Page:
Caption: Pictured John Aitcheson during the interview. Photo: CHARLES CHAMBERS.
By CHARLES CHAMBERS
His emotions said it all.
The memories of growing up as a seven year old in the streets of Suva was evident in the tears that flowed freely down his face.
The tunnel in Toorak he called ‘home’ and the warmth of the friendship of 13 other children who huddled together on wooden pallets overcame the cold and dampness of the surroundings.
A stream flowed under the pallets on which they lay and potato and onion bags were hung against the damp clay walls to give them some sort of comfort.
John Aitcheson, now the managing director of Althia Tours did not hold back his painful memories.
He wanted to share it as an inspiration for people who have been left out to fend for themselves by families and friends.
His wife, Fulori, also a director of the company sat beside him during this exclusive interview, providing comfort to John as he related his childhood days.
John was born in Tonga and was adopted by a John Jack k Aitcheson and his wife Maraia Silatolu.
Mr Aitcheson Senior was a copra plantation manager on Vava’u and took John, only a baby at that time under his care.
Later the couple, who did not have any children of their own, returned to Fiji with their adopted son and settled in Nausori.
“When I was seven, my adopted parents died and I was taken in by a couple – the man was from Rewa and his wife from a village in Ra,” John said.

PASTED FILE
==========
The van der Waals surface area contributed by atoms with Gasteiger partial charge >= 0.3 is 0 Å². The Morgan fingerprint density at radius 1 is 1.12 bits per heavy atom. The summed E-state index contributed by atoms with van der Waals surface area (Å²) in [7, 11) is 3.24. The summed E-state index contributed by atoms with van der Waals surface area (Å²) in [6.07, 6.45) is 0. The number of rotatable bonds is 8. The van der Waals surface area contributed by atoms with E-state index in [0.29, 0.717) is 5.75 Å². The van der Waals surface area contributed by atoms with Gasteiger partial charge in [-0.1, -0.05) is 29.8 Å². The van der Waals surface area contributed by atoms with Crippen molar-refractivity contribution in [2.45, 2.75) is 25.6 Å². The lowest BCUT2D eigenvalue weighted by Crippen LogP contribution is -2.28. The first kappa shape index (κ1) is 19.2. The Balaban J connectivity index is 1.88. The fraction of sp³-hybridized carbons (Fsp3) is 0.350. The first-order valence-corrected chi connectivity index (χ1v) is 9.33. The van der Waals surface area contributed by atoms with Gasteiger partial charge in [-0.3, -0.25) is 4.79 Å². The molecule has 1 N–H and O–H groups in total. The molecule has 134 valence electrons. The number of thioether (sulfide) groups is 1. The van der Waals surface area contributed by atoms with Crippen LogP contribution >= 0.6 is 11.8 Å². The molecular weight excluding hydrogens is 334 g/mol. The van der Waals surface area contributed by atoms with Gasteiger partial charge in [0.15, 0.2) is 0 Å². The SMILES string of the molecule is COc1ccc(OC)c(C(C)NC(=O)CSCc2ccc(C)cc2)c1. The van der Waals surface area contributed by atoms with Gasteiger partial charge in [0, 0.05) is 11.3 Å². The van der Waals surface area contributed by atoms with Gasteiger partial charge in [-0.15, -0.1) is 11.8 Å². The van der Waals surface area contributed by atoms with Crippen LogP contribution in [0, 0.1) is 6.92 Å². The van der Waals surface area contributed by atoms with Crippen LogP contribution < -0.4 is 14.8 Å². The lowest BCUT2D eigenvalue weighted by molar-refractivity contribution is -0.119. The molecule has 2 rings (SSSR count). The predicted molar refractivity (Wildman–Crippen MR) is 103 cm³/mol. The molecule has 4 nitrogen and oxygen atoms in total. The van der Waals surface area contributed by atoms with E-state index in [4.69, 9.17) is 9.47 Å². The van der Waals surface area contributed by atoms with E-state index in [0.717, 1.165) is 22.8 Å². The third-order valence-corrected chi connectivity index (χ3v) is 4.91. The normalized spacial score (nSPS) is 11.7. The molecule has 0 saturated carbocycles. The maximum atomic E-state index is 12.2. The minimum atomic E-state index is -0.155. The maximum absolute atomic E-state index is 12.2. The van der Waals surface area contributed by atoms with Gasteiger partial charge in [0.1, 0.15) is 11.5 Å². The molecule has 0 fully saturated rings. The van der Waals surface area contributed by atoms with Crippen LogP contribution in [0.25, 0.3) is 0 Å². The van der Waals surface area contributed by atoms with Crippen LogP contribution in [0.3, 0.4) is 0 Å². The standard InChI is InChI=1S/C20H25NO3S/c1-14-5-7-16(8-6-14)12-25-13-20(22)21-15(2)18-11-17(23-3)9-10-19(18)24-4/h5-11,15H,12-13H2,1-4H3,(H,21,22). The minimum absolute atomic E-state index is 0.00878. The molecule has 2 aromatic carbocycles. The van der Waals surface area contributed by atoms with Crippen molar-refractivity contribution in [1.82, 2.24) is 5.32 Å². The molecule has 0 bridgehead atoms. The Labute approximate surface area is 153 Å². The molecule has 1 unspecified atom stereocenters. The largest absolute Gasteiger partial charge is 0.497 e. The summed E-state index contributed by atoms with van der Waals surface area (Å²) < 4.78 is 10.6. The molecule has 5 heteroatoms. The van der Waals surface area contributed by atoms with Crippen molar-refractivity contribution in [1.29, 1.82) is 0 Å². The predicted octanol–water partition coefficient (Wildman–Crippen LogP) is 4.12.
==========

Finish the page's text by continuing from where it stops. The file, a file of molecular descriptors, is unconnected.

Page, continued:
“Because they had children of their own, I was slowly seen as the outcast in the family and that is when the ill-treatment started,” he said.
John paused and tears started streaming down his face and in a halting voice said, ”I cannot tell you the things I endured.”
He was slowly rejected by the family and pushed out of the home and then began his street life.
“When I was finally chased out of the house, at seven years old, I made my way down to Suva,” he said.
“I saw a boy looking for food in a stack of rubbish and joined him as I was really hungry,” John said, his face once again crumbling with emotion.
After finding what little grub they could, John followed the boy to his home, the tunnel and started a new life with a newfound family.
“Boy it was cold in the tunnel as water continuously ran below the pallets,” he said.
“At times when it rained heavily and the tunnel started to fill with water, we would make our way to below the Bailey bridge near the Suva wharf and sleep in the open spaces – at least it was warm,” he said.
An old lady, whom the street kids affectionately called ‘Bubu’ (grandmother), used to come around providing some food for us.
“She was from the St Vincent de Paul Society, a ministry which belonged to the Roman Catholic Archdiocese,” he said.
“That old lady was my turning point and I wish she was still around now because I owe a lot to her,” John said.
The lady started encouraging John to school and this started with pre-school in a shed in Toorak.”
“After school, we would return to the tunnel,” he said.
He was then taken by the old lady and got enrolled at Suva Primary School.